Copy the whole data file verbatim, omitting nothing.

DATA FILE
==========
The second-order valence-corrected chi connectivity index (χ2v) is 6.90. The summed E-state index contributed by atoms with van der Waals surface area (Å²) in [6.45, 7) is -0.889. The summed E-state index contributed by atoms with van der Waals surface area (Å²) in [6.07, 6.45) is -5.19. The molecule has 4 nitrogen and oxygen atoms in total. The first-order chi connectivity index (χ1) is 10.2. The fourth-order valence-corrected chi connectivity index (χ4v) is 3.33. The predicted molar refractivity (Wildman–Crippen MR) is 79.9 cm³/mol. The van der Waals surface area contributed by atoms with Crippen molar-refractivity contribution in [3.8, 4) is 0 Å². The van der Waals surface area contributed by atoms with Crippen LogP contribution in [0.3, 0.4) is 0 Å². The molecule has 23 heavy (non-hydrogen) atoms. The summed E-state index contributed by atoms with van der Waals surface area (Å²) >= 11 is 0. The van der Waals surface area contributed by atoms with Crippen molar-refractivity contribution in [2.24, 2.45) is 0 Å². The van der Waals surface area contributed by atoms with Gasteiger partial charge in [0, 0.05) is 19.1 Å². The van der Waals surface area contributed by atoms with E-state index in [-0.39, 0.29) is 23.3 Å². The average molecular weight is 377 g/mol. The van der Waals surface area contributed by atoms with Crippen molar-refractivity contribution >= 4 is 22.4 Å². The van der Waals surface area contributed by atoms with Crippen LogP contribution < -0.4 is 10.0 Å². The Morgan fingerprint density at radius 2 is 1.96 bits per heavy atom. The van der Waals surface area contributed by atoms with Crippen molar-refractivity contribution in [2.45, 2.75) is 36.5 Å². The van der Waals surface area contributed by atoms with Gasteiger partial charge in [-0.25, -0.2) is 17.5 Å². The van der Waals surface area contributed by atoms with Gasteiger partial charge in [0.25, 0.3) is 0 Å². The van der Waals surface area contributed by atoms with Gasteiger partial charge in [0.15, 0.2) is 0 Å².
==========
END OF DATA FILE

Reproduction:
The second-order valence-corrected chi connectivity index (χ2v) is 6.90. The summed E-state index contributed by atoms with van der Waals surface area (Å²) in [6.45, 7) is -0.889. The summed E-state index contributed by atoms with van der Waals surface area (Å²) in [6.07, 6.45) is -5.19. The molecule has 4 nitrogen and oxygen atoms in total. The first-order chi connectivity index (χ1) is 10.2. The fourth-order valence-corrected chi connectivity index (χ4v) is 3.33. The predicted molar refractivity (Wildman–Crippen MR) is 79.9 cm³/mol. The van der Waals surface area contributed by atoms with Crippen molar-refractivity contribution in [3.8, 4) is 0 Å². The van der Waals surface area contributed by atoms with Crippen LogP contribution in [0.3, 0.4) is 0 Å². The molecule has 23 heavy (non-hydrogen) atoms. The summed E-state index contributed by atoms with van der Waals surface area (Å²) >= 11 is 0. The van der Waals surface area contributed by atoms with Crippen molar-refractivity contribution in [2.24, 2.45) is 0 Å². The van der Waals surface area contributed by atoms with Gasteiger partial charge in [0, 0.05) is 19.1 Å². The van der Waals surface area contributed by atoms with E-state index in [-0.39, 0.29) is 23.3 Å². The average molecular weight is 377 g/mol. The van der Waals surface area contributed by atoms with Crippen molar-refractivity contribution >= 4 is 22.4 Å². The van der Waals surface area contributed by atoms with Crippen LogP contribution < -0.4 is 10.0 Å². The Morgan fingerprint density at radius 2 is 1.96 bits per heavy atom. The van der Waals surface area contributed by atoms with Crippen molar-refractivity contribution in [2.45, 2.75) is 36.5 Å². The van der Waals surface area contributed by atoms with Gasteiger partial charge in [-0.25, -0.2) is 17.5 Å². The van der Waals surface area contributed by atoms with Gasteiger partial charge in [0.25, 0.3) is 0 Å². The van der Waals surface area contributed by atoms with Gasteiger partial charge in [0.15, 0.2) is 0 Å².